Recently we attended the San Francisco Ballet’s Program 2, which opened with Mozart’s “Divertimento 15” and choreography by Balanchine, continued with Mark Morris’ “Drink to me only with thine eyes” on piano etudes by Virgil Thomson, and closed with Stravinsky’s “Firebird” and the original Diaghilev choreography by Possokhov.
I’m not a dancer, I’m a musician, and my reaction to the program can be summed up as briefly as: “I’m a hopeless modernist.”
The Mozart was performed well and the dancing was lovely, but all I got out of it was, “Oh, look at the pretty dancers. Oh, hear the pretty music. They make it look and sound so pretty and easy. Ho-hum. Zzzzzz.” Honestly, I think I would have gotten more out of the music if the dancers hadn’t been there doing their repetitive arm-y fluff-y things every beat. They made pretty shapes, sure, they looked graceful, and for the first movement, it was all very pretty. After that I was bored silly. My dancer mate Victoria loved it. (I’ve lived with ballet dancers. I’ve roomed with them at summer camps. I’ve learned all about toe-tape and how broken dancers are from all the crazy stuff that they have to make look easy and natural. I have tremendous respect for the accomplishment of it all, and then I’m bored.)
I loved the Morris/Thomson. The visuals perfectly matched the music and added to it. The dancers embodied what I hear in the music, carving melodies with arms, tracing harmony in the space. Not only did it all match what I as a musician-geek hear in the music, it also created a complementary new, spatial dimension that was right and appealing, making the music fresh. This is pretty much always my response to Mark Morris’s work, and it’s a sharp contrast to the Balanchine, where I think I’m probably seeing ballet the way amateurs hear music: the way I used to hear music before I had all this music education: “oh, look at/listen to the pretty dancing/music!”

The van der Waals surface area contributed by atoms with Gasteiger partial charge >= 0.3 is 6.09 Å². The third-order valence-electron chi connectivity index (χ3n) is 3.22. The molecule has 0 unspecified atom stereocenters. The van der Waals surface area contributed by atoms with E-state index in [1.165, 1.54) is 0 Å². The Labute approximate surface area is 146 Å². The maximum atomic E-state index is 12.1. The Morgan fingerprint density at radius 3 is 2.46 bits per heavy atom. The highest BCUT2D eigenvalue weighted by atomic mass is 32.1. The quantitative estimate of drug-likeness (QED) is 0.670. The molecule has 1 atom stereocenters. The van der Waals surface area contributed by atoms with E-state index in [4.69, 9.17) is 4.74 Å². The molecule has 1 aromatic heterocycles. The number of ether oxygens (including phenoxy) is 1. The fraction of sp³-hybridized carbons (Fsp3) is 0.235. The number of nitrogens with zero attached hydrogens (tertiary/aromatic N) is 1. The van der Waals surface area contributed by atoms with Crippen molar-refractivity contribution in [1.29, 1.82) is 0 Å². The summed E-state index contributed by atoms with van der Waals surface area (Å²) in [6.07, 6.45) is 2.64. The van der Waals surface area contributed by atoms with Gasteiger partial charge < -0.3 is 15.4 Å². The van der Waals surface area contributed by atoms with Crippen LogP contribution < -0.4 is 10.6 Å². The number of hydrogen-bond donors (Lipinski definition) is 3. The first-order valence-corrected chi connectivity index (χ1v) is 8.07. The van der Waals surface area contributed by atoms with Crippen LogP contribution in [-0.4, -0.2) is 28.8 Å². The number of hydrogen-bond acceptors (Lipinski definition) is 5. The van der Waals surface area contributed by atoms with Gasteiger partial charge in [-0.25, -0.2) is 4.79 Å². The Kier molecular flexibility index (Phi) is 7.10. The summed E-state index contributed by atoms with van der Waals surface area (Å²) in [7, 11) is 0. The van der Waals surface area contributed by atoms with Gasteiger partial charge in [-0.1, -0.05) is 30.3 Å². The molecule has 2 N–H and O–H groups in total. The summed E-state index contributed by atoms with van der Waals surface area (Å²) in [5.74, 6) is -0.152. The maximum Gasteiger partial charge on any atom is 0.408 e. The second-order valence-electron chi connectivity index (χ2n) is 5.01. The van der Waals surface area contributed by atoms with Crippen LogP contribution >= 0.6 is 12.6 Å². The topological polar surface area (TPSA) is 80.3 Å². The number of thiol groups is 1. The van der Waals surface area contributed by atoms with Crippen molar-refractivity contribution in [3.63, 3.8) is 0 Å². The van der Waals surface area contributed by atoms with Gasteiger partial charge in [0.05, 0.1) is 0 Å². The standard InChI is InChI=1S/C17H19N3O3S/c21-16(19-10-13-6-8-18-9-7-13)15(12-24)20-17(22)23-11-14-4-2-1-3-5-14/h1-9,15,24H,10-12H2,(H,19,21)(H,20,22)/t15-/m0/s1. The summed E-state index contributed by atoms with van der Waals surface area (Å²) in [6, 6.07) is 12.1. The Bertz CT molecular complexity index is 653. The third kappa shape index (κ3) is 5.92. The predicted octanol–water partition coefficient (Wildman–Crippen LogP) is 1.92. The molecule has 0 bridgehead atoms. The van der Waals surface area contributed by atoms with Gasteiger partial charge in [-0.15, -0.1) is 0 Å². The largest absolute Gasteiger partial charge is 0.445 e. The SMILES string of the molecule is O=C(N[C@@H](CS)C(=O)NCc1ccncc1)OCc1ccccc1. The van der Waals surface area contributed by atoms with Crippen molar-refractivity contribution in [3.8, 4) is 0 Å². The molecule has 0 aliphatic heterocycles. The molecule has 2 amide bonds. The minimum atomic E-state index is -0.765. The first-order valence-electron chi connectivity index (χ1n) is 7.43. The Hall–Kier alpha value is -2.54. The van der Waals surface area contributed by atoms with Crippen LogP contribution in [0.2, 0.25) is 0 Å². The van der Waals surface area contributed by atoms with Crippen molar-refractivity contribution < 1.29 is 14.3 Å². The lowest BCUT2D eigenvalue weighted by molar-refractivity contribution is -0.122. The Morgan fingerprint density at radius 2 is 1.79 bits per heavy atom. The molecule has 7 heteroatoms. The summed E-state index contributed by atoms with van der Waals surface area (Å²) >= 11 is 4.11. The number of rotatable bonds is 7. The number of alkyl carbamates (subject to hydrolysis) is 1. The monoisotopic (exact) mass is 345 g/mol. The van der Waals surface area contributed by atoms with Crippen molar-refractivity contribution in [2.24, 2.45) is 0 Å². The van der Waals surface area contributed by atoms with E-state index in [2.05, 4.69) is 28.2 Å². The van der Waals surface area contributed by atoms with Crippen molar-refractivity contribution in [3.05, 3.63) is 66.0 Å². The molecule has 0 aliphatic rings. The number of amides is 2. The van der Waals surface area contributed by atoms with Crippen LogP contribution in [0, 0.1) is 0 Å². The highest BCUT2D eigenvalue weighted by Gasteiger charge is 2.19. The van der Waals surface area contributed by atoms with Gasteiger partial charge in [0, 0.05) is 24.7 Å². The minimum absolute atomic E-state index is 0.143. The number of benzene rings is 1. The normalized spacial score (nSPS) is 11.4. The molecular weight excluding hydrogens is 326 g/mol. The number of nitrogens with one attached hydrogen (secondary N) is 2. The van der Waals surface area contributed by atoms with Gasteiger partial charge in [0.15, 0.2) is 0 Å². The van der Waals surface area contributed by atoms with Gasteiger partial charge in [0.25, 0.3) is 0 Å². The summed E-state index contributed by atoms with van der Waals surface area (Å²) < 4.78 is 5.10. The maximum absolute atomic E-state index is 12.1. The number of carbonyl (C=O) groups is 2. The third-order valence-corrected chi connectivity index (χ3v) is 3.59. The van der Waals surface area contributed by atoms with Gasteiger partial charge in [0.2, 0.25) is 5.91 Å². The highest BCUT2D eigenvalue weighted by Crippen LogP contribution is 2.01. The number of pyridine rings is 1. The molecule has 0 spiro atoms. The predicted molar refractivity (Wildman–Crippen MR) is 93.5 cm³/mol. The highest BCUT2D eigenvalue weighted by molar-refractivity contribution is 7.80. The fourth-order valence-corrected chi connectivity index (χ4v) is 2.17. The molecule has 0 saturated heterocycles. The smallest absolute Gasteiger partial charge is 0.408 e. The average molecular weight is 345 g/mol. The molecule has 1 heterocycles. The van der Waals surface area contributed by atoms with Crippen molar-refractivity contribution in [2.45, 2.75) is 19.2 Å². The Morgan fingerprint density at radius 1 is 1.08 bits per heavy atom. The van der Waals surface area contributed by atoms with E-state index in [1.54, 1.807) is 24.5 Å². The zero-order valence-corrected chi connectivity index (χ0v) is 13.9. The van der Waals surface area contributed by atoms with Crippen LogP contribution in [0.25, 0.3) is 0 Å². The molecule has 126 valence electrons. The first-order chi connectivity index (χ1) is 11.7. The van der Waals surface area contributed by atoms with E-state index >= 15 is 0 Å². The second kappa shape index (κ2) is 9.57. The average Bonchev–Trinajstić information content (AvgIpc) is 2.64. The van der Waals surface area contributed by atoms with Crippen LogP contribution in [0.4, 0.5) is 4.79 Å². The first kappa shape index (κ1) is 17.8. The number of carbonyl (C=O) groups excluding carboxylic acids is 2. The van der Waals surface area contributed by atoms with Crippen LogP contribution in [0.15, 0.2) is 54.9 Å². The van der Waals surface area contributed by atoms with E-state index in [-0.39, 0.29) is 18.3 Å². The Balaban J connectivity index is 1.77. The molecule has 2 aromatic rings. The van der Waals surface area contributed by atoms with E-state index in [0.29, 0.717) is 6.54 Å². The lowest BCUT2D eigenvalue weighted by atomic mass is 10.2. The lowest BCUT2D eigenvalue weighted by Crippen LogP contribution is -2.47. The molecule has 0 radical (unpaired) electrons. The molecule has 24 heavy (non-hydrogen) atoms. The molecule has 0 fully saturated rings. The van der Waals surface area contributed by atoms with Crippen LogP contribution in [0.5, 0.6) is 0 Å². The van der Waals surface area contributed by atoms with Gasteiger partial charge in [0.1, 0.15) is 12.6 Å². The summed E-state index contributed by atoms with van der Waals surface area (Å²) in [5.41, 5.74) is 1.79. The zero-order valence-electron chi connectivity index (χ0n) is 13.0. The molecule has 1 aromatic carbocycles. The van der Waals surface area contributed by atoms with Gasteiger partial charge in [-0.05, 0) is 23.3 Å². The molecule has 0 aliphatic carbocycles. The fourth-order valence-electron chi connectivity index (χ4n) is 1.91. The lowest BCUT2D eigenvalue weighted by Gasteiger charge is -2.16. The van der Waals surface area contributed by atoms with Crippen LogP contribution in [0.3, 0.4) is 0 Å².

And then came the Stravinsky/Possokhov! It suddenly hit me what the problem is–I’m a modernist!
The classical Balanchine stuff bored me silly, the newest stuff was fascinating, and the big shocker from about a hundred years ago seemed perfectly natural to me. Instead of being tempted to riot, as Stravinsky’s first audiences apparently did, I felt at ease watching the narrative play out. I got it in both large and tiny strokes, from the blocking to the fingers fluttering and the flirty eyelashes. I still saw plenty of tutu-arm-fluffy stuff, but with a backdrop of evocative music that keeps spinning out at least an abstraction of a story. And for this musician, finally seeing the ballet was a revelation. I noticed lots of music that didn’t make it into the Firebird Suites we always play in orchestral concert presentations, and I’ve decided that’s just as well, but I also noticed many passages where familiar music made sense for the first time, seen in its narrative context.
I was puzzled by some details. I’m not sure where the schoolgirl picnic fits into the story. I’m not sure why the one character had a train of chiffon coming out her ass; it reminded me of when our black lab eats too much grass and then has the so-called “Klingon effect” when she poops.